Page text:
Clinging refers to the psychological reliance on objects or experiences that provide comfort or positive emotions, which in turn fuel our desire to live and stay motivated. As our quest for peace and happiness remains perpetual, we persist in pursuing these attachments because they offer temporary respite from suffering, even though they don't ultimately provide a lasting solution.
Our lives are shaped by the fear of an unpredictable future, the unknown, and uncertainty. This fear is intrinsic to human nature and, to some extent, serves a beneficial purpose by fostering self-preservation and ensuring the survival of our species. In order to alleviate our suffering, fear, and anxiety, we employ various strategies such as clinging to possessions, forming habits, nurturing relationships, establishing routines, and shying away from the unfamiliar and change. These measures serve as attempts to attain a sense of safety, security, and happiness in life.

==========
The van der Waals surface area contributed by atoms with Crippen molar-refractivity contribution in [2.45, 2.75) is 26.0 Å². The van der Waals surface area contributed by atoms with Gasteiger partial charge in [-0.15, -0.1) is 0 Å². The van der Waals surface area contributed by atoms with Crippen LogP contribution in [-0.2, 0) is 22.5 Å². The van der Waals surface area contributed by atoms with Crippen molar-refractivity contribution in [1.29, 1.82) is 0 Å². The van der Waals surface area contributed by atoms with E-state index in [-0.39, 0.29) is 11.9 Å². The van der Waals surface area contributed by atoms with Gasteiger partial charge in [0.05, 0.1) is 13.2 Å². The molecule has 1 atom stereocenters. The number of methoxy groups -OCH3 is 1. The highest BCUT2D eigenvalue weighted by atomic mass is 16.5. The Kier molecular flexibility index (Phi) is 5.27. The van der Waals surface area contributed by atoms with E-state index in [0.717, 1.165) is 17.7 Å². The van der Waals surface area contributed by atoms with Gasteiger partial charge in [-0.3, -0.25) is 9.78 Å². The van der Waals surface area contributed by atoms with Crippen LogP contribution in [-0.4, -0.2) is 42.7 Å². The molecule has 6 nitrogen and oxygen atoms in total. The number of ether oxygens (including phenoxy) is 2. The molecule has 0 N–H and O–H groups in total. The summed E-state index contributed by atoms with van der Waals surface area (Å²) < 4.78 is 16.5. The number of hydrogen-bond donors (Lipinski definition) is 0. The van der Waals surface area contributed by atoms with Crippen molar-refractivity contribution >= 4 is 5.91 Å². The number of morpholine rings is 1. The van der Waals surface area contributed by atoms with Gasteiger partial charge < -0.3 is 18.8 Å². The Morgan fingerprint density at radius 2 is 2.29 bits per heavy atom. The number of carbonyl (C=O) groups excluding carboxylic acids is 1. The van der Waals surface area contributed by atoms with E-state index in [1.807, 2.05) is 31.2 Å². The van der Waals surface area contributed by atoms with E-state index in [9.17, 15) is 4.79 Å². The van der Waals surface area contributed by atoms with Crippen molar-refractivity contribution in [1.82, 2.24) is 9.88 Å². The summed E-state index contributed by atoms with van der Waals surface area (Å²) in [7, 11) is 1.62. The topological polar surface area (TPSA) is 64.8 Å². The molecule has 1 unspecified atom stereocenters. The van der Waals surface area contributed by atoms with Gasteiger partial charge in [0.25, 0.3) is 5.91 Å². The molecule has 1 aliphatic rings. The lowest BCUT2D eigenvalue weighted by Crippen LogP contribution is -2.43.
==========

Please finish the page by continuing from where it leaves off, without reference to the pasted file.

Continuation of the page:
Just as the joys or pains of the past, all emotions should be acknowledged as fleeting. Whether they are positive, negative, or neutral, feelings are merely temporary states of mind. Similar to particles in the quantum realm, they emerge and vanish spontaneously, caught in an endless cycle. Like musical notes, they fluctuate between peaks and valleys.
"Attachment is the root of suffering." Buddha
Buddha taught that clinging to things or being overly attached to them can cause us to experience pain when they inevitably change or cease to exist.
The essence of this teaching is to cultivate a mindset of detachment and non-grasping. By recognizing the impermanence of all things and developing a sense of equanimity, we can find greater peace and freedom from suffering. Rather than seeking fulfillment through external attachments, Buddha encouraged his followers to cultivate inner qualities such as wisdom, compassion, and mindfulness.